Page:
Divided Attention on The Good Wife

13 Jan

For the first few episodes of The Good Wife this season Eli spent most of his energy convincing Alicia she would be the ideal State’s Attorney candidate. A few things pushed Alicia into this campaign with Castro provoking her and Gloria Steinem’s words of encouragement hitting the ego sweet spot. Now we are fully into the campaign and Alicia shared the stage with opponent Frank Prady to debate the issues and sell themselves to the voters. Alicia took her time to get there but “The Debate” goes all in with how much Alicia wants to win. She really wants it and she will challenge you if you question why.

The Good WifeUp to this point there has been very little to suggest Alicia’s partners are unhappy with her absence and the main focus has been on Cary’s trial. Now Cary has been exonerated it is back to business as usual for the firm, but Alicia is still running for State’s Attorney. The Good Wife is generally very good at handling an array of storylines with ripped from the headlines moments weaving into the overall narrative; however on this occasion the writers appear to have attempted too much. There’s the debate followed by the free flowing kitchen version, which addressed the position of privilege of the two candidates but still fell short. Peter is meanwhile dealing with a Ferguson like incident (a disclaimer at the start tells us this episode was written/filmed prior to the real life grand jury decisions in both the Ferguson and Staten Island cases) while also finally zipping up his pants. This latter gesture still does not endear him to me and it makes me feel uneasy seeing Peter as some kind of hero in all of this when the politics are the concern.

There are a lot of huh moments this week and some of this stems from the Neil Gross divorce settlement, which I thought had already been sorted. Apparently not and through a series of events he ends up having to pay his ex-wife $60 million more than he wanted. So he fires his lawyers. This is where the absence of Alicia comes into play and this is not the first time Eli has insisted she doesn’t take calls. Alicia tends to ignore Eli on this one but her focus is divided and this is why incidents such as the Cary slip last week occur. It is also why big decisions get made while she is out of contact. In the same way Alicia went over Cary’s head to get Diane on board, so now are Cary and Diane doing the same to Alicia.

Cary and Diane have at times had a contentious relationship, however it is also important to remember how close the pair has been in the past and this bond will no doubt have grown as they have recently been working in close tandem. It is only natural for Alicia to feel out in the cold and this is emphasized in the final scene of the episode. The argument itself comes out of nowhere and it would have felt more organic if Diane and Cary had aired any negative feeling about the SA race prior to this moment. Also Alicia coming at Diane with the ‘If I were a man you would never ask me that’ comeback feels like a weird way to tackle the “Why are you still running?” question. In this moment I am very much with Diane when she argues that this is “about two people trying to run a law firm. It has nothing to do with sexism.” It is an ugly scene because the past few weeks have been about the three of them sharing hugs and tears while fighting for Cary’s freedom and just like that it is gone.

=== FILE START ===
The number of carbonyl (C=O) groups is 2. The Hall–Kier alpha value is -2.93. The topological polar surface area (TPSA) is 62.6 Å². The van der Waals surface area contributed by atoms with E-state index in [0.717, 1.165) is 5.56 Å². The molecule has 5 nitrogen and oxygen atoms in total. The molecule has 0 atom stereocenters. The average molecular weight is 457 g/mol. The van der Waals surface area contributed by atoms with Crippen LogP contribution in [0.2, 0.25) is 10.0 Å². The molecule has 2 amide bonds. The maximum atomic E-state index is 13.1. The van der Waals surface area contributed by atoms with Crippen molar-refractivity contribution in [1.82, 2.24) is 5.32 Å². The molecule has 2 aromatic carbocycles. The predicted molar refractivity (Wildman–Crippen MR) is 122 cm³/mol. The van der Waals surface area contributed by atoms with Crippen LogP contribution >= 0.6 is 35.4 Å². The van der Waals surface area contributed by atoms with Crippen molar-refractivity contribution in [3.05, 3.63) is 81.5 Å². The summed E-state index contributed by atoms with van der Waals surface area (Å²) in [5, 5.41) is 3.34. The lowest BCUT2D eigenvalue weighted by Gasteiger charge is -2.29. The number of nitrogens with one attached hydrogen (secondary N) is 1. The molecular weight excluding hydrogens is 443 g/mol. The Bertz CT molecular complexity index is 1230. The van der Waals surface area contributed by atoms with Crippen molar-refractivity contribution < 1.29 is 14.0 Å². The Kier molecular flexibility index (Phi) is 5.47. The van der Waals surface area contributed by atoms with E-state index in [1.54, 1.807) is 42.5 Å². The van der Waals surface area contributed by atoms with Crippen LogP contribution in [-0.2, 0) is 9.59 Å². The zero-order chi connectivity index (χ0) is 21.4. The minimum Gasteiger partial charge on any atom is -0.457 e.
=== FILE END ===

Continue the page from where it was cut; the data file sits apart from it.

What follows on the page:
The head tilt of ‘well why?’ from Cary causes Alicia to turn and leave, but she’s been debating all day and this arguing frame of mind causes her to go back for more. While this “how dare you” rage works when being questioned about Peter’s inability to keep it in his pants and of course she’s going to be pissed off that they’ve hired David Lee without consulting her, Alicia also has to understand that she has to pick a lane and the firm is not her priority at the moment.

We go into the hiatus with a distracted and isolated Alicia as she’s not really listening to anything Johnny is saying and instead her focus is on the two people in the office opposite her as they work on things she has no involvement in. Ending on such a moment of disharmony in an episode that comes across as so disjointed gives me unsettled feelings; as this is The Good Wife and they love to throw curve balls it is hard to picture exactly what the working environment will look like when the show returns.

8 Responses to “Divided Attention on The Good Wife”

  1. Cathy January 13, 2015 at 9:19 pm #

    The last scenes in this episode felt like they were changed at the last minute. It is as if the show got word that someone is leaving, the show was not going to be renewed or something unexpected, so they decided the firm would hire David Lee and to create a sudden tiff between Alicia and her partners. The sexism comment was odd, and the whole scene felt off.

    Also, it appears that Diane and Cary understood why Alicia decided to run. Although those reasons are not gone, would they really expect her to just drop out? Is that realistic?


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